Awe-Inspiring National Parks From A to Z
America’s diverse landscape means there is so much to explore within our own country. From sweeping green forests and majestic, snow-capped mountains to undulating sand dunes and rugged rock formations, much of it can be discovered within our National Parks. Although there are currently 63 official National Parks in America, our National Park System includes over 419 park sites spanning over 84-million acres across the states and in extended territories of Puerto Rico, the Virgin Islands, Guam, and American Samoa. National Parks offer endless opportunities for all ages (including interactive Junior Ranger Programs) to get outside and appreciate the natural wonders of the world. We’ve rounded up eight of our favorites that everyone should experience at least once.
Acadia National Park, Maine
Thanks to its coastal cliffs, rocky beaches, and evergreen woodlands, Acadia has gained the reputation of being one of the best National Parks to experience. This Maine must-see offers beautiful trails to view the magnificent scenes of the Atlantic Ocean, panoramic views of Cadillac Mountain (accessible by car), kayaking and canoeing in the warmer months, as well as a local whale-watching tour at nearby town of Bar Harbor.
Badlands National Park, South Dakota
Earning its name from the Lakota words “Mako Sica,” which means “land bad,” this southwestern South Dakota park holds the largest protected mixed grass prairie in America. From the fields filled with prairie dogs, whitetail deer, and bison, to the picturesque wonders of the massive, eroded buttes, deep gorges, and colorful rock spires, the Badlands is a fascinating land of contrasts. Spend your trip hiking, camping, and fossil hunting. In fact, the park preserves one of the world’s greatest fossil beds and skeletons of ancient animals, such as saber-tooth cats and three-toed horses are still being uncovered today.
Everglades National Park, Florida
A 1.5-million-acre wetlands preserve, the Everglades is home to a vast and varied ecosystem of plants and animals. Preserving the natural habitat of crocodiles, manatees, the Florida panther, and several bird species, the Everglades National Park is a crucial environmental endeavor. Although most of the park’s visitors stick with the basic tour, there are plenty of activities for the adventurer, including canoeing through grass marshes and mangroves, fishing for more than 70 species of freshwater and saltwater fish, or setting off on a guided airboat tour.
Grand Canyon National Park, Arizona
Not only a National Park, the Grand Canyon is one of the most recognized natural landmarks in the world. The largest canyon on Earth, it covers an area of 1.2 million acres along northern Arizona and was formed over millions of years by the rushing waters of the Colorado River. You can still raft down the river today, and see the canyon from below as well as above at the famous North and South Rims. Other adventures include mule rides down the canyon, open-air jeep tours, and helicopter rides above the canyon.
Shenandoah National Park, Virginia
The most famous park in Virginia, Shenandoah has been immortalized in several famous songs and is an ideal vacation spot for any outdoor aficionado. With the iconic Blue Ridge Mountains in view, you can cruise along the epic Skyline Drive, taking you over 100 miles across the entire length of the park from north to south with breathtaking views around every bend. There's plenty of hiking and camping to be found, as well as places to rock climb, fish, and ride trails on horseback. You can even stay inside the park at the Skyland Lodge.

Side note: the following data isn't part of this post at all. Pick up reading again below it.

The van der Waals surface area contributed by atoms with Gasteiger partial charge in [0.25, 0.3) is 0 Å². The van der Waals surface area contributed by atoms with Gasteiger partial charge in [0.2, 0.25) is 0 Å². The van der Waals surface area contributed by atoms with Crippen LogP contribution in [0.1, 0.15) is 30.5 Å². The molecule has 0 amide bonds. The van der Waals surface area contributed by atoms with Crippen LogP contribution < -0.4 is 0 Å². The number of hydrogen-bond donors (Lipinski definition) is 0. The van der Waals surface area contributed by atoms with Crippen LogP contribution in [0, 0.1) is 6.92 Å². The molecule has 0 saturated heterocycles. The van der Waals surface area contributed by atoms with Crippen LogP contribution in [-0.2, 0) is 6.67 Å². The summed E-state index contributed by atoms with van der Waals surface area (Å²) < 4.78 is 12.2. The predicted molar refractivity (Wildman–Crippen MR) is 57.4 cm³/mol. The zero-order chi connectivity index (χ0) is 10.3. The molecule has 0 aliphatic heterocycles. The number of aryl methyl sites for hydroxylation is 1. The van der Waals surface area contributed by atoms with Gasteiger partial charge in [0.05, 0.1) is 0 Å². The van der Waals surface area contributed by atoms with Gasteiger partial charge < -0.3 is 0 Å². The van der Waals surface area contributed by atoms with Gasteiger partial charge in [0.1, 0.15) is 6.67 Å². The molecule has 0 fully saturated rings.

White Sands National Park, New Mexico
The newest site to be inducted as a National Park, White Sands is 275-square miles of undulating, white crystal gypsum dunes. When you step inside the park, you’ll feel as if you were transported to an exotic desert oasis. Unlike how traditional sand absorbs sunlight, the soft mineral gypsum reflects light, which creates a shimmering, almost snow-like appearance. Along with hiking, backcountry camping, and taking a native plant garden tour, you can also sled down the dunes, which is one of the park’s most popular activities.
Yellowstone National Park, Wyoming
The country’s very first national park, established in 1872, and the biggest attraction in Wyoming, Yellowstone is home to the famous geyser Old Faithful, which erupts like clockwork and average 130-feet high. Other natural wonders include the rainbow waters of the Grand Prismatic Spring, the wildlife-filled Hayden Valley, and the Mammoth Hot Springs. Explore Yellowstone by foot, boat, and even by horseback. There’s so much to do, you’ll need at least a few days to really get the full experience.
Zion National Park, Utah
A relatively small National Park at only 146,000 acres, Zion packs a large punch for its size. Visitors flock to Zion Canyon and it’s spectacular hues made up of Navajo Sandstone. Take the Zion Canyon Scenic Drive to visit some of the parks other must-see landmarks, including the Weeping Rock, the Emerald Pools, and the Checkerboard Mesa. For the truly adventurous there’s plenty rock climbing and canyoneering.
If you’re inspired to add a little National Park sightseeing to your next vacation, connect with one of our Liberty Travel consultants to start planning. We’ll take care of all of the details, so you can relax and enjoy some of America’s greatest locales.
Please note: Travel requirements and health standards are continually changing. Visit our Traveler Resources Hub for up-to-date information and learn more about the entry rules of your specific destination and to plan your next vacation.